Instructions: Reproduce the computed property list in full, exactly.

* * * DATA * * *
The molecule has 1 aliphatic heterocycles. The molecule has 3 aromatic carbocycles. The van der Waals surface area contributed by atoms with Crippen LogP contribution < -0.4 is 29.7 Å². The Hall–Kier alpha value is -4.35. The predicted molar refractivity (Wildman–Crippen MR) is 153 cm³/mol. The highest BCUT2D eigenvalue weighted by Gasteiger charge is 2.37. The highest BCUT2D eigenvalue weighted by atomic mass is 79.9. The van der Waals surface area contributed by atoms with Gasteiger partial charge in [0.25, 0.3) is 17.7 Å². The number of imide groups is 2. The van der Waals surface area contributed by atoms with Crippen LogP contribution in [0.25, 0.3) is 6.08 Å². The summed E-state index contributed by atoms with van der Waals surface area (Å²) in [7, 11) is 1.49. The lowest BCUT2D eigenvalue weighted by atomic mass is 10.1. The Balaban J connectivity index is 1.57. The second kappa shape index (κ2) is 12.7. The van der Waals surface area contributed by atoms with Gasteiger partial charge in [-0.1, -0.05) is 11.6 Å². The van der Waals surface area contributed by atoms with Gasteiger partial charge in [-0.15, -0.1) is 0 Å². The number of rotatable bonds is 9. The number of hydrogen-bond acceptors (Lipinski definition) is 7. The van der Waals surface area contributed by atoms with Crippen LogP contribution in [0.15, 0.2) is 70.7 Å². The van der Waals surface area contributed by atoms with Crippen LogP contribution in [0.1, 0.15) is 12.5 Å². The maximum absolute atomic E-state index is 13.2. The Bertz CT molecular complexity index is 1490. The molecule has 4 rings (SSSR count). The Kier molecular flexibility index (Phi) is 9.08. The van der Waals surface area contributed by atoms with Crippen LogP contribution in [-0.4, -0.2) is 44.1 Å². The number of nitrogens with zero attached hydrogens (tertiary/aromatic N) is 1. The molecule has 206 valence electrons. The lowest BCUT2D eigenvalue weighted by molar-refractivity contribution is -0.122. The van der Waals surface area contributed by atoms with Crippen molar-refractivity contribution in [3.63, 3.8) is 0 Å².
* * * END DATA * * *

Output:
The molecule has 1 aliphatic heterocycles. The molecule has 3 aromatic carbocycles. The van der Waals surface area contributed by atoms with Crippen LogP contribution < -0.4 is 29.7 Å². The Hall–Kier alpha value is -4.35. The predicted molar refractivity (Wildman–Crippen MR) is 153 cm³/mol. The highest BCUT2D eigenvalue weighted by Gasteiger charge is 2.37. The highest BCUT2D eigenvalue weighted by atomic mass is 79.9. The van der Waals surface area contributed by atoms with Gasteiger partial charge in [0.25, 0.3) is 17.7 Å². The number of imide groups is 2. The van der Waals surface area contributed by atoms with Crippen LogP contribution in [0.25, 0.3) is 6.08 Å². The summed E-state index contributed by atoms with van der Waals surface area (Å²) in [7, 11) is 1.49. The lowest BCUT2D eigenvalue weighted by atomic mass is 10.1. The Balaban J connectivity index is 1.57. The second kappa shape index (κ2) is 12.7. The van der Waals surface area contributed by atoms with Gasteiger partial charge in [-0.1, -0.05) is 11.6 Å². The van der Waals surface area contributed by atoms with Gasteiger partial charge in [-0.15, -0.1) is 0 Å². The number of rotatable bonds is 9. The number of hydrogen-bond acceptors (Lipinski definition) is 7. The van der Waals surface area contributed by atoms with Crippen LogP contribution in [0.15, 0.2) is 70.7 Å². The van der Waals surface area contributed by atoms with Crippen LogP contribution in [0.1, 0.15) is 12.5 Å². The maximum absolute atomic E-state index is 13.2. The Bertz CT molecular complexity index is 1490. The molecule has 4 rings (SSSR count). The Kier molecular flexibility index (Phi) is 9.08. The van der Waals surface area contributed by atoms with Crippen LogP contribution in [-0.4, -0.2) is 44.1 Å². The number of nitrogens with zero attached hydrogens (tertiary/aromatic N) is 1. The molecule has 206 valence electrons. The lowest BCUT2D eigenvalue weighted by molar-refractivity contribution is -0.122. The van der Waals surface area contributed by atoms with Crippen molar-refractivity contribution in [3.63, 3.8) is 0 Å².